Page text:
Baltimore’s water system contains PFAS chemicals at levels above EPA’s new health advice – Baltimore Sun

Baltimore’s water system, which serves 1.8 million homes and businesses in the city and county of Baltimore, contains measurable levels of so-called “forever chemicals,” which the Federal Environmental Protection Agency said last week posed health risks even at minimum levels.

Chemicals known as PFAS, used in fire foams and consumer products because of their non-stick and stain-resistant properties, have been found in the system at a concentration of 4.93 parts per trillion, according to a report by the city’s public construction department.

This level is well below the previous threshold for health advice and below PFAS concentrations recently found in dozens of other sites around Maryland.

But the EPA said last week that any measurable level of PFAS chemicals – they can’t be detected at levels below 4 parts per trillion at the moment, officials said – suggests that water supply should step up monitoring of substances and explore technologies and strategies. which can reduce them.

In its annual report on drinking water, published on Thursday, the public works department said that “no further action is currently planned” to address PFAS. The department said it expects the EPA to issue federal regulations “in the near future” that will require additional monitoring.

Public works officers could not be found late Thursday for further comment.

The EPA announced last week that it was replacing a previous health consultation for PFAS, which suggested that concentrations below 70 parts per trillion could be considered safe. The new standard, although not yet applicable, sets PFAS health risk thresholds at near-zero concentrations, suggesting that chemicals pose health risks even at such low levels that they cannot be detected.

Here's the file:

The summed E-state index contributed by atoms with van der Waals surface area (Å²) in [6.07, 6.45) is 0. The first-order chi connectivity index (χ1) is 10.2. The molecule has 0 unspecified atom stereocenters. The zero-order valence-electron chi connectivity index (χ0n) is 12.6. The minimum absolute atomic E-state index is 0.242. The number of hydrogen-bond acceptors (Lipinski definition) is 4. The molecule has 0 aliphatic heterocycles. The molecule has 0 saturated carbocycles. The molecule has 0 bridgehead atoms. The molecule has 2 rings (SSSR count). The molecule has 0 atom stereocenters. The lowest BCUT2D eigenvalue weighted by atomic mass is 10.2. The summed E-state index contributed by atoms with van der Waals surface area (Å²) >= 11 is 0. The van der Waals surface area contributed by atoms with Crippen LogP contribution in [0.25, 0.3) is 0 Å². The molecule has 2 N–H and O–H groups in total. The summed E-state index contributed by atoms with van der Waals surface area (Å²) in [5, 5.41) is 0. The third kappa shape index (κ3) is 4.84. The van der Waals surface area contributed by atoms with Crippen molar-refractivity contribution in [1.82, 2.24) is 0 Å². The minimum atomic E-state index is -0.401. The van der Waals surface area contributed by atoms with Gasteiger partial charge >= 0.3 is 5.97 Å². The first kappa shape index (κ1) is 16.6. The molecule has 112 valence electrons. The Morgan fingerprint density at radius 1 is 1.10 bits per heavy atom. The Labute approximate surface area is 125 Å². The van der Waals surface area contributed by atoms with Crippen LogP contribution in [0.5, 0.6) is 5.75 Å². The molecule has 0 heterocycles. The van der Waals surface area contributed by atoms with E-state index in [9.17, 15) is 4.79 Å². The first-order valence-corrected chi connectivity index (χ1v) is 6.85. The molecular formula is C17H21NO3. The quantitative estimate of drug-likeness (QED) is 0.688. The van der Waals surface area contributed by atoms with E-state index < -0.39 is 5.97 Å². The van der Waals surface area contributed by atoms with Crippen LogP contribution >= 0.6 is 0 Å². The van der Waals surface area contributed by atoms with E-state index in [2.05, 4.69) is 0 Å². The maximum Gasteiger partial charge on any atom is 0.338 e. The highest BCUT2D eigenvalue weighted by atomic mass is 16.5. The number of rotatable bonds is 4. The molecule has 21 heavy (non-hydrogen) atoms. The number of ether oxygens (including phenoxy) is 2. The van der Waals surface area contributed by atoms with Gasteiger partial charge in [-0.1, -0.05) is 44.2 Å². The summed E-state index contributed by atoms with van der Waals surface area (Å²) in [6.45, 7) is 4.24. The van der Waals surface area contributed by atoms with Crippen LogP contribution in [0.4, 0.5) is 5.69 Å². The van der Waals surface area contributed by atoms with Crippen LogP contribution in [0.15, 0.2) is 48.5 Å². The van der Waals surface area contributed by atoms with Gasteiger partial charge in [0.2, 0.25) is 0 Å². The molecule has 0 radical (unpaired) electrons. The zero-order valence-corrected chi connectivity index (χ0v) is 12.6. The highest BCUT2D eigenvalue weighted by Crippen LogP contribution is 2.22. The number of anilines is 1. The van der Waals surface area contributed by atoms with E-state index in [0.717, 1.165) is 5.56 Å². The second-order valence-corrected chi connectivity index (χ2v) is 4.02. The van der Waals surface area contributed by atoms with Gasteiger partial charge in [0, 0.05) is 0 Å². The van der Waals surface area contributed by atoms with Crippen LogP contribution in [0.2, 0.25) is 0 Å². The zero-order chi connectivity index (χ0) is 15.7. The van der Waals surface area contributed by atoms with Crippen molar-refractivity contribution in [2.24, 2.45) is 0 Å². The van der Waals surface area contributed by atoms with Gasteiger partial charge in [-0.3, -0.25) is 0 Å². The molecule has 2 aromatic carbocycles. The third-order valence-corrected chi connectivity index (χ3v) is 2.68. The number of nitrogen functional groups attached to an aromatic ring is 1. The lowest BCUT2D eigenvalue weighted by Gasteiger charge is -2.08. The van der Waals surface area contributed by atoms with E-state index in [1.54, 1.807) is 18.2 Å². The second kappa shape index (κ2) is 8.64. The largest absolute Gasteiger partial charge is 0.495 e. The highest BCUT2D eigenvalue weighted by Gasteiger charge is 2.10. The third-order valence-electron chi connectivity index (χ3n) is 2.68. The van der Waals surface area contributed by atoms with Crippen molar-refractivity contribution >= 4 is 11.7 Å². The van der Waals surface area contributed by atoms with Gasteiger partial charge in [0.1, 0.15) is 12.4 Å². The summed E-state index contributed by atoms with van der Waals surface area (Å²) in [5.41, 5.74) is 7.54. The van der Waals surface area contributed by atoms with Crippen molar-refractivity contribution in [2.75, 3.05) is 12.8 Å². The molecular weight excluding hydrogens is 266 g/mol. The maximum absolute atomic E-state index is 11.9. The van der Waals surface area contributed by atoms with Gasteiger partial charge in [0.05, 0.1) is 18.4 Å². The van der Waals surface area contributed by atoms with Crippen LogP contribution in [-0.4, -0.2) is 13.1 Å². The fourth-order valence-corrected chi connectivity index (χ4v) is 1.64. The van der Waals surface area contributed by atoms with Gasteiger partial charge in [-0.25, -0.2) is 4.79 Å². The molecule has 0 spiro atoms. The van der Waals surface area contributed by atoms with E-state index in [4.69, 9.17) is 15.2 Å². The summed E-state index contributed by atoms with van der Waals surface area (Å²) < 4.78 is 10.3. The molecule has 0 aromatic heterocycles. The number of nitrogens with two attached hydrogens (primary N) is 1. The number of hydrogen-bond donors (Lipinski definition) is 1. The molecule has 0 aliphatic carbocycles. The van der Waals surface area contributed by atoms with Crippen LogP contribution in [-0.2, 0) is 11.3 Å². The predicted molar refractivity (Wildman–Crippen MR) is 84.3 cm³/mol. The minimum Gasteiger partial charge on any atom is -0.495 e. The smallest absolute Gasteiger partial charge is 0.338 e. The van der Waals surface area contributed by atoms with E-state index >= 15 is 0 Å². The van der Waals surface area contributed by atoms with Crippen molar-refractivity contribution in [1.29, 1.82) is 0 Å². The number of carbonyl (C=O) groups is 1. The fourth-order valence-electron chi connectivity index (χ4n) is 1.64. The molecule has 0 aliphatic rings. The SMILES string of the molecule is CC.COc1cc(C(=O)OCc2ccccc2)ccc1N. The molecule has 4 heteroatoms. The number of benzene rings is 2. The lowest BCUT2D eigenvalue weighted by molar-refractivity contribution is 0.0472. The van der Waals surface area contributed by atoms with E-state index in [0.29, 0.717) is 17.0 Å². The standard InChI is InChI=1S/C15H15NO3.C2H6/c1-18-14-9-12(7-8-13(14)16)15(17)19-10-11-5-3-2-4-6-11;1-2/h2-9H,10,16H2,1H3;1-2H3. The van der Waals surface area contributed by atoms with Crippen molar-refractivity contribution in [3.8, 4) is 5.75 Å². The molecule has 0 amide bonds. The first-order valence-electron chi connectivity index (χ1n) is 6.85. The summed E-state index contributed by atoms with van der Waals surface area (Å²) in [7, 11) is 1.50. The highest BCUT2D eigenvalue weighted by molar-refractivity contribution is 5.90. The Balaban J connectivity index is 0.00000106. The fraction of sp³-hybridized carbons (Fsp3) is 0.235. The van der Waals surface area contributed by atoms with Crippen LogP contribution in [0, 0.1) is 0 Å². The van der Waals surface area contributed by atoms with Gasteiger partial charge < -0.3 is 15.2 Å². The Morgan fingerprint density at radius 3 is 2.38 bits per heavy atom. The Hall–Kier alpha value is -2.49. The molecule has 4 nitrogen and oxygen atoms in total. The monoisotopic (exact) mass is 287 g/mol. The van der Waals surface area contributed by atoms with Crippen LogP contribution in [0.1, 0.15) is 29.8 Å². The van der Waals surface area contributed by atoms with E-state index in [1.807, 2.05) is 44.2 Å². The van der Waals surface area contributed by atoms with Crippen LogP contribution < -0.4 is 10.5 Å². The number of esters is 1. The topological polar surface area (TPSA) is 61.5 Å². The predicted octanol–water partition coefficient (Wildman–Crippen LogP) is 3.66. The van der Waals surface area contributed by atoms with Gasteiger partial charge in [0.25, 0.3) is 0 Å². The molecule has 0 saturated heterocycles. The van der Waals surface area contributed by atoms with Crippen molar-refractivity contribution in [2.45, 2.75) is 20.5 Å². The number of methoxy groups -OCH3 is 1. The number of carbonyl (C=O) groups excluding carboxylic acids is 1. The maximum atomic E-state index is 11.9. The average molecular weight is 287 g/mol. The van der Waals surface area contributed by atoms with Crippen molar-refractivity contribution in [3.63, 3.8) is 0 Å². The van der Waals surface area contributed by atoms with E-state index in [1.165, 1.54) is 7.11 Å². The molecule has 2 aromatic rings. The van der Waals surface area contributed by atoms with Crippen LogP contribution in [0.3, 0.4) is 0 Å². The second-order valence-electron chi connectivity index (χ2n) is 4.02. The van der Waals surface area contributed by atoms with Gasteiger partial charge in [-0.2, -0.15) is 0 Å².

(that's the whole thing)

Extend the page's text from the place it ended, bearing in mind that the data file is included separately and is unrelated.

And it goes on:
PFAS, abbreviated to per- and polyfluoroalkyl substances, is a collection of thousands of compounds with such strong chemical bonds that they do not degrade or do so very slowly in the environment and remain in the human bloodstream indefinitely. They can be found in everything from non-stick pans to stain-resistant carpets to cosmetics to fire-retardant foam. They are associated with health risks, including cancer and low birth weight.

As more is learned about the spread of chemicals and their potential harm, some countries have moved to monitor them better and limit their use. Several states have set their own drinking water restrictions to tackle PFAS pollution, which is stricter than federal guidelines. The Maryland General Assembly passed legislation this year banning the use of PFAS in fire-fighting foams, paper food packaging, carpets and rugs.

The Maryland Department of the Environment began monitoring PFAS in the state’s drinking water systems in 2020 with EPA grant money and published results in two reports last July and April.

In an initial phase of 129 water treatment plants serving 4.3 million Maryland residents, 75% of the samples had quantifiable PFAS levels, including 21% at levels of 10 parts per trillion or more.

Wales in Hampstead and Westminster in Carol County have the highest levels found in the study, around 240 parts per trillion, and have been phased out.

In a smaller study of aquifers around the state, more than half of the samples contained measurable PFAS.

The Baltimore Drinking Water Quality Report found no violations of any regulatory standards.

“A lot has changed across the Baltimore region since the arrival of the COVID-19 pandemic. However, the ability of the Baltimore Public Works Department to provide safe, high-quality drinking water remains constant, “said Jason Mitchell, director of public affairs, in a press release.

The discovery of PFAS in drinking water is coming as the city’s public works department is already dealing with alarming damage to both of its wastewater treatment plants, which came to light last year.

Meanwhile, state environmental regulators have been criticized by the EPA for not hiring enough inspectors to ensure a healthy drinking water supply.

The Associated Press contributed to this article.

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